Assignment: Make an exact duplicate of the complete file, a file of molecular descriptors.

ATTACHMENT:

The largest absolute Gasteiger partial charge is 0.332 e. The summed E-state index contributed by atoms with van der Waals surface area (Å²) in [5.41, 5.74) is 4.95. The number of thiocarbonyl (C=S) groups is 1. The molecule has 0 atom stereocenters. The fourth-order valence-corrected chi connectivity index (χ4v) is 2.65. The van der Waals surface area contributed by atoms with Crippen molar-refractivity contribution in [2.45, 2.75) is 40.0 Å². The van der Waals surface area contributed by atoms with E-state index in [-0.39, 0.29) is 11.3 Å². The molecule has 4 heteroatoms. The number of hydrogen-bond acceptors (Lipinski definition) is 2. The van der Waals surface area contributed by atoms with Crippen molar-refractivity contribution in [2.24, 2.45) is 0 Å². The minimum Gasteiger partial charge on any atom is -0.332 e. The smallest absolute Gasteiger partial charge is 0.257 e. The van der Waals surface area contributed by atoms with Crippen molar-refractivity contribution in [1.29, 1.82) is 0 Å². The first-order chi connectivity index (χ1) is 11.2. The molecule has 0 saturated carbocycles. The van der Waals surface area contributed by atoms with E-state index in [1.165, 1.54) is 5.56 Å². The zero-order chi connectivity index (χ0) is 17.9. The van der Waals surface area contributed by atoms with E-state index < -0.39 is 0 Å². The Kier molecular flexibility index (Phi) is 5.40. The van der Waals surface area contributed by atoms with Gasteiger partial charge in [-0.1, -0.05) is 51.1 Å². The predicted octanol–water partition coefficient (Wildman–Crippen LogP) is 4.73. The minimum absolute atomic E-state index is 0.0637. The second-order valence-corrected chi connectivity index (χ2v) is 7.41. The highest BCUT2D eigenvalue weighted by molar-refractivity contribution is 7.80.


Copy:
The largest absolute Gasteiger partial charge is 0.332 e. The summed E-state index contributed by atoms with van der Waals surface area (Å²) in [5.41, 5.74) is 4.95. The number of thiocarbonyl (C=S) groups is 1. The molecule has 0 atom stereocenters. The fourth-order valence-corrected chi connectivity index (χ4v) is 2.65. The van der Waals surface area contributed by atoms with Crippen molar-refractivity contribution in [2.45, 2.75) is 40.0 Å². The van der Waals surface area contributed by atoms with E-state index in [-0.39, 0.29) is 11.3 Å². The molecule has 4 heteroatoms. The number of hydrogen-bond acceptors (Lipinski definition) is 2. The van der Waals surface area contributed by atoms with Crippen molar-refractivity contribution in [2.24, 2.45) is 0 Å². The minimum Gasteiger partial charge on any atom is -0.332 e. The smallest absolute Gasteiger partial charge is 0.257 e. The van der Waals surface area contributed by atoms with Crippen molar-refractivity contribution in [1.29, 1.82) is 0 Å². The first-order chi connectivity index (χ1) is 11.2. The molecule has 0 saturated carbocycles. The van der Waals surface area contributed by atoms with E-state index in [1.165, 1.54) is 5.56 Å². The zero-order chi connectivity index (χ0) is 17.9. The van der Waals surface area contributed by atoms with E-state index < -0.39 is 0 Å². The Kier molecular flexibility index (Phi) is 5.40. The van der Waals surface area contributed by atoms with Gasteiger partial charge in [-0.1, -0.05) is 51.1 Å². The predicted octanol–water partition coefficient (Wildman–Crippen LogP) is 4.73. The minimum absolute atomic E-state index is 0.0637. The second-order valence-corrected chi connectivity index (χ2v) is 7.41. The highest BCUT2D eigenvalue weighted by molar-refractivity contribution is 7.80.